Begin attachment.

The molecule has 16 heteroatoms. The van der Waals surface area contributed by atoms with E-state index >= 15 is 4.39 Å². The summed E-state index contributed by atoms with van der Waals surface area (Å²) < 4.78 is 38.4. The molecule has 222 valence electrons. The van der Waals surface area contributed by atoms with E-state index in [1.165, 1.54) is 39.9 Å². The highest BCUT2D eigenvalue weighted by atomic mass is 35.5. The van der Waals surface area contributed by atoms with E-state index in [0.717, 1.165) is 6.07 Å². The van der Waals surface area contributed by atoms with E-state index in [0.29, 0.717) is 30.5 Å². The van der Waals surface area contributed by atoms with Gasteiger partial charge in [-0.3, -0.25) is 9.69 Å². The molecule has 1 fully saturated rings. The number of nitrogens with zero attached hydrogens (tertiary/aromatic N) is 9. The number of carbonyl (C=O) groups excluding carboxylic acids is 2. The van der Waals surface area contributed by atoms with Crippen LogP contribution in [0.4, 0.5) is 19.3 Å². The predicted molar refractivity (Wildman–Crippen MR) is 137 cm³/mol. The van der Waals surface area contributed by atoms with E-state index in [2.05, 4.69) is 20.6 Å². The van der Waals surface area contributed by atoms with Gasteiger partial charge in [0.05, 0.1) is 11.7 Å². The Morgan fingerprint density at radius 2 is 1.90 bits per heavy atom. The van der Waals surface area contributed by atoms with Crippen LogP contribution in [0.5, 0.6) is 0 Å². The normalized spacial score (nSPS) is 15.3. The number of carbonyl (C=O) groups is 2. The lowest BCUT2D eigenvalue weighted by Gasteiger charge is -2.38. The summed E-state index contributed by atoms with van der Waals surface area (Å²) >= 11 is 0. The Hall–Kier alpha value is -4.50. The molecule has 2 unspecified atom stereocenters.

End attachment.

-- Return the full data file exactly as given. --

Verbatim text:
The molecule has 16 heteroatoms. The van der Waals surface area contributed by atoms with E-state index >= 15 is 4.39 Å². The summed E-state index contributed by atoms with van der Waals surface area (Å²) < 4.78 is 38.4. The molecule has 222 valence electrons. The van der Waals surface area contributed by atoms with E-state index in [1.165, 1.54) is 39.9 Å². The highest BCUT2D eigenvalue weighted by atomic mass is 35.5. The van der Waals surface area contributed by atoms with E-state index in [0.717, 1.165) is 6.07 Å². The van der Waals surface area contributed by atoms with E-state index in [0.29, 0.717) is 30.5 Å². The van der Waals surface area contributed by atoms with Gasteiger partial charge in [-0.3, -0.25) is 9.69 Å². The molecule has 1 fully saturated rings. The number of nitrogens with zero attached hydrogens (tertiary/aromatic N) is 9. The number of carbonyl (C=O) groups excluding carboxylic acids is 2. The van der Waals surface area contributed by atoms with Crippen LogP contribution in [0.4, 0.5) is 19.3 Å². The predicted molar refractivity (Wildman–Crippen MR) is 137 cm³/mol. The van der Waals surface area contributed by atoms with E-state index in [2.05, 4.69) is 20.6 Å². The van der Waals surface area contributed by atoms with Gasteiger partial charge in [0.05, 0.1) is 11.7 Å². The Morgan fingerprint density at radius 2 is 1.90 bits per heavy atom. The van der Waals surface area contributed by atoms with Crippen LogP contribution in [0.5, 0.6) is 0 Å². The normalized spacial score (nSPS) is 15.3. The number of carbonyl (C=O) groups is 2. The lowest BCUT2D eigenvalue weighted by Gasteiger charge is -2.38. The summed E-state index contributed by atoms with van der Waals surface area (Å²) >= 11 is 0. The Hall–Kier alpha value is -4.50. The molecule has 2 unspecified atom stereocenters.